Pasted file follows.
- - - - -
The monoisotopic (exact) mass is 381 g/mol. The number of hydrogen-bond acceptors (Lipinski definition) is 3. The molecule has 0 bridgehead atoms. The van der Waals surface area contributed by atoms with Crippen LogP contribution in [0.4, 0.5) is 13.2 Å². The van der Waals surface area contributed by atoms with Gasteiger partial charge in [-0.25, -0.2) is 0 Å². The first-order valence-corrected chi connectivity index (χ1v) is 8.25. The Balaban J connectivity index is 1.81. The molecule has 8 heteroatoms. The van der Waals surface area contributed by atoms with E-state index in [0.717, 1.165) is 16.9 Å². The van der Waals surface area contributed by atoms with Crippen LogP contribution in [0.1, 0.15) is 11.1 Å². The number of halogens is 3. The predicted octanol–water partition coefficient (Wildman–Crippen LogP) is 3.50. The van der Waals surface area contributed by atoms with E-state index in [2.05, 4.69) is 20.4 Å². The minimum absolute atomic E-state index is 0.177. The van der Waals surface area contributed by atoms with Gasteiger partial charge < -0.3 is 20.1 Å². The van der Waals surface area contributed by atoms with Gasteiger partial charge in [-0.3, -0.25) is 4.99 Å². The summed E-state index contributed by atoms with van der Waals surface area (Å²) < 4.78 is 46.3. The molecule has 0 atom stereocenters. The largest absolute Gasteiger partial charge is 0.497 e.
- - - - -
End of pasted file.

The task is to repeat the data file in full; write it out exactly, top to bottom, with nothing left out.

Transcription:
The monoisotopic (exact) mass is 381 g/mol. The number of hydrogen-bond acceptors (Lipinski definition) is 3. The molecule has 0 bridgehead atoms. The van der Waals surface area contributed by atoms with Crippen LogP contribution in [0.4, 0.5) is 13.2 Å². The van der Waals surface area contributed by atoms with Gasteiger partial charge in [-0.25, -0.2) is 0 Å². The first-order valence-corrected chi connectivity index (χ1v) is 8.25. The Balaban J connectivity index is 1.81. The molecule has 8 heteroatoms. The van der Waals surface area contributed by atoms with E-state index in [0.717, 1.165) is 16.9 Å². The van der Waals surface area contributed by atoms with Crippen LogP contribution in [0.1, 0.15) is 11.1 Å². The number of halogens is 3. The predicted octanol–water partition coefficient (Wildman–Crippen LogP) is 3.50. The van der Waals surface area contributed by atoms with E-state index in [2.05, 4.69) is 20.4 Å². The minimum absolute atomic E-state index is 0.177. The van der Waals surface area contributed by atoms with Gasteiger partial charge < -0.3 is 20.1 Å². The van der Waals surface area contributed by atoms with Gasteiger partial charge in [-0.3, -0.25) is 4.99 Å². The summed E-state index contributed by atoms with van der Waals surface area (Å²) < 4.78 is 46.3. The molecule has 0 atom stereocenters. The largest absolute Gasteiger partial charge is 0.497 e.